But aside from his behavior close to bedtime, he is an absolute delight in my life. Quite literally, he fills my life with sunshine and love, and I am forever grateful that he is mine. I love how he rests his head on my shoulder without coaxing; he just does it, and every time he does, it forces me to slow down and breath him in. He almost always smells of damp clothing because he is always drooling. I love how he bangs his dimpled hands on his high chair tray, demanding more food, even though he has already out eaten his sisters. I love how he crawls. His hands and feet are calloused from moving so quickly over the carpet. He's always trying to get away from me, knowing that I'll chase him. And when I catch him, he throws his head back in laughter just like his daddy.

Timmy is simply the best. He is the current favorite in the house, but not just by me--by everyone. Everyone is enamored by his sweet face and silly grin.

Please allow me to be not cool for a moment

I realize it's not really cool to be a believer anymore. I get it. I really do.

Perhaps it's the fact that there are a million religions preaching about love, kindness, tolerance, understanding, etc. that confuse non-believers. Perhaps it's because even though millions of people preach great things, we, as a collective society, often fail to put them in daily practice. Perhaps it's science--with all its hypotheses, theories and facts, which I actually agree with most of the time that trip up the non-believers. Or perhaps it's the general feeling of apathy plaguing the world when it comes to doing anything.

I can't really pinpoint the reason people are choosing not to believe, but so many people I know and continue to meet tell me their reasons for leaving faith behind them, and while I understand it and respect their different paths, let me admit something that is evidently not cool at the moment--I am a believer.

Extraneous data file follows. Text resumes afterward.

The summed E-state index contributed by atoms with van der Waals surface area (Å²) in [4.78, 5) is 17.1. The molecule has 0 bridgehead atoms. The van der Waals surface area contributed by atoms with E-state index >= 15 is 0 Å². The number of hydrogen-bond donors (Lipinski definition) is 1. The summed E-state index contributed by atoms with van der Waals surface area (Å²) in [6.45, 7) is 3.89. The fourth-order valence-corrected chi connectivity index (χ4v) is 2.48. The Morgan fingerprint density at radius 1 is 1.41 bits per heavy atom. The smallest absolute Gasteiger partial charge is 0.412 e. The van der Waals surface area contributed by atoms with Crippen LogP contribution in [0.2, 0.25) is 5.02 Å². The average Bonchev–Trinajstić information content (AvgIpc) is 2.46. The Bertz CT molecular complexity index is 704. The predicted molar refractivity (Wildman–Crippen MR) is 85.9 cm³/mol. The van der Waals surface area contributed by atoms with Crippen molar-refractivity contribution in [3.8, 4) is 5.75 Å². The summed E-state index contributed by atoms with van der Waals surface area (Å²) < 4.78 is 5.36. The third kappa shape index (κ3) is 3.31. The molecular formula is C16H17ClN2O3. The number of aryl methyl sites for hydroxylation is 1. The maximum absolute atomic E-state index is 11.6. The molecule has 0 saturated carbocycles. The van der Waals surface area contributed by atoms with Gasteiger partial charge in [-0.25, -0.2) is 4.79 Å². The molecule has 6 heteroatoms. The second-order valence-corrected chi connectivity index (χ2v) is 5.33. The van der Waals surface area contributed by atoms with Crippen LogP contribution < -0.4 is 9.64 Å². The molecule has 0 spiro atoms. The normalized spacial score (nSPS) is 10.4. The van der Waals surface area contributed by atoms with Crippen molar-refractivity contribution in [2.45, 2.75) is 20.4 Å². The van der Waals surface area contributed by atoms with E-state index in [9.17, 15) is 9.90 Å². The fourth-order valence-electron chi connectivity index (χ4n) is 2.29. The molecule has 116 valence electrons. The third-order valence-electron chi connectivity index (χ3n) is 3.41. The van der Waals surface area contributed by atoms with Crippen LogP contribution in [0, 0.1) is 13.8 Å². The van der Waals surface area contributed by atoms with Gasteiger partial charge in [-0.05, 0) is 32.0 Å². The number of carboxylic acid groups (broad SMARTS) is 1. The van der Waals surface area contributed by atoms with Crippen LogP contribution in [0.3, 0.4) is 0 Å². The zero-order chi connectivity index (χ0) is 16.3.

I believe in a higher power. I believe very much that that higher power is a loving Father in heaven. I believe He knows me. I believe He listens to my daily running ramblings and quiet afternoon pleadings. I believe He loves me. No...I know He loves me.

This week I taught the girls from the Bible. We studied the final week of Christ's life, reading from different sections of Matthew, Mark, Luke and John. Today we discussed the final hours of Christ's life leading up to his resurrection, and a verse we read has stood out to me all afternoon: "He is not here, he is risen."

I think the older I get and the more experiences I gain, the more I realize how great an act it was for our Father in heaven to send His son to earth for us. It is an act of pure love. I felt very close to Heavenly Father today. I felt very connected to Him through Jesus Christ. You cannot know how much I want to improve who I am just to become a little more like Him. It is on my mind every single day.

I know it's not cool, but I don't really care about "cool" things. I care about real things. Real people. Real stories. Real improvements. Real change. I care about how much light I feel in my life as I learn about Jesus Christ. I have said it before, and I believe I will continue to say it my whole life, everything we do should be because of Him.

So many of my friends are struggling with organized religion, and I totally get it. I've been there. Sometimes I'm still there. But the thought that gets me through those confusing days is that He is more than religion. He is truth. He is the way. He is the vine. Everything else we learn is an appendage to that. I choose daily to follow Him and be like Him.

And I am grateful for a beautiful warm day like today that reminded me that no matter how dark and cold and confusing the winter may feel, spring will always come.